At the airport

It is increasingly likely that your boarding ticket will be electronic but with so many airlines and airports doing this in different ways, there's no useful recommendation to give you. Nobody's going to go to LA instead of Washington DC because the airline uses Apple Wallet.

However, regardless of which airline and which airport you use, get App in the Air. Then import your flight itinerary into it from TripIt.

When you're at the airport, App in the Air keeps you up to date with when you're due to get to Check-In, when you're supposed to be Boarding, and so on.

All of this is free but you can choose to pay for premium features. These include having notifications of changes to boarding times or gates, for instance. The premium features cost $29.99 for one year or $49.99 for lifetime access.

Even without the premium features, we've sat there in a lounge refreshing the app because the airport's screens were at an awkward angle. App in the Air was faster at showing us when our gate had changed and what's more, it told us on our Apple Watch. Sold.

App in the Air is free in the App Store with in-app premium extras.

On arrival

The odds are that you're fine with how to get from the airport to your hotel. If the hotel didn't try to sell you a ride, there are cabs outside.

It's when you get to the hotel that apps become useful again. If you're on vacation with your family then you'll want to eat. If you're on a business trip you'll want to eat somewhere you can meet a client or a colleague.

This is one area where we use two apps, though usually it's just ">Where To? This is an app that lets you tap to say you want the nearest Indian restaurant and it will find you all of them in the vicinity. It includes opening times, website details, booking phone number, and directions.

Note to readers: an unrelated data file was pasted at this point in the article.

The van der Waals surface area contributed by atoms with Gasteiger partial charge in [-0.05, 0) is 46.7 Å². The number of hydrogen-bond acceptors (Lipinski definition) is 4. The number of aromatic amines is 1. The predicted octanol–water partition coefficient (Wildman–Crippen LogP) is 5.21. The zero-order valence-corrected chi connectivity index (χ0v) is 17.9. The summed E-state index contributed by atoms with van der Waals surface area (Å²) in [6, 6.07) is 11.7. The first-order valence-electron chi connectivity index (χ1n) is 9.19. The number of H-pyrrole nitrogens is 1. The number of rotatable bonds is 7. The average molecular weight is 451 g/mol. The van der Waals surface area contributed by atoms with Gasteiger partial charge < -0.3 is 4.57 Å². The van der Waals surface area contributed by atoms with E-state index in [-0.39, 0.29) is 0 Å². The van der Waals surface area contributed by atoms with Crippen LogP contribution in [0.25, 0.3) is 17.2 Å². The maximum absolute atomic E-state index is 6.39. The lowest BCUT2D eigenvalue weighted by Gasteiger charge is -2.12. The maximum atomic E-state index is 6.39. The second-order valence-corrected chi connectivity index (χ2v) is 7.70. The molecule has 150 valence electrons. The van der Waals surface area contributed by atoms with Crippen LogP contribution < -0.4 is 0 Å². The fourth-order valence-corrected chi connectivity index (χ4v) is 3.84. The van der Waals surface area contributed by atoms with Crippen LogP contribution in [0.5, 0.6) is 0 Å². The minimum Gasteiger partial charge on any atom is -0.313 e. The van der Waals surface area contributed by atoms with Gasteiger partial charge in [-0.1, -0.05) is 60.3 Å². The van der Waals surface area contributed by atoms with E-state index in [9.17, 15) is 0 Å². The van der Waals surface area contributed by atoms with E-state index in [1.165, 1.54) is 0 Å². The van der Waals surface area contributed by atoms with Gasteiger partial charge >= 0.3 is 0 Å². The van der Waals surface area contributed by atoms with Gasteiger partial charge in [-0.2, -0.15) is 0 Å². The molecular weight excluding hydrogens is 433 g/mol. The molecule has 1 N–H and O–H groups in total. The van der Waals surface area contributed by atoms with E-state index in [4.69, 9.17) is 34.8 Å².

When we're more in an exploring mood, when we've got time to just look around, we also use Localscope. This is a quick guide to what's around you, divided not by categories but by how Localscope found the information. So there will be entries about restaurants from Yelp and attractions from Foursquare.

There will also be recent comments and photos from Facebook users in the area.

Getting around town

Assuming you haven't gone to Vegas where your entire week-long trip could be in a single casino, your trip is going to require you to move around the area.

Use Citymapper. So long as it works in the city you're visiting then it is a superb guide to every possible way of getting around. Tell it where you want to go and, if you need to, also when you've got to be there and it will show you the way.

It will show you the way by walking, driving, cycling, using Uber or by public transport.

Citymapper is limited by the data it can get from the cities themselves and it's also a little limited in how many places it works. Currently it's available in 39 cities worldwide though this list is expanding.

Citymapper is free on the App Store though we'd gladly pay for it.


These are the essential apps you need but there are others that it would be handy to have. That's not least because just as the iPhone has changed how you travel, it is changing how companies treat you on the way.

Both United and American Airlines have already ditched that little inflight entertainment screen in the back of seats for their short-haul routes. All those screens and the equipment to run them adds weight and everyone is watching their phone or iPad anyway.

You can't blame the airlines but you also can't be anything but glad. The films they'd screen were edited, they were sometimes squashed into a square display and often that monitor had a fault. Then just at a crucial moment in the drama, everything would freeze as the captain makes an announcement.

So it's no loss if all flights end up without these screens or at least it is if you have your own alternative.

If you want to watch movies or TV then your iPhone can play back anything you've already downloaded from the iTunes Store.

Since you've already got to plan ahead for iTunes, though, take look at Netflix too.

Netflix now allows you to download some of its programming to watch offline. It's not a great proportion of the service's library and it's hard to know without checking each title which is or isn't available. However, if it's a Netflix original production of the last year or so, it will be downloadable.

Netflix costs from $7.99 per month and the the iOS app is free to download on the App Store.

So now with one device and half a dozen apps, you can just pick up your passport and be heading to the airport.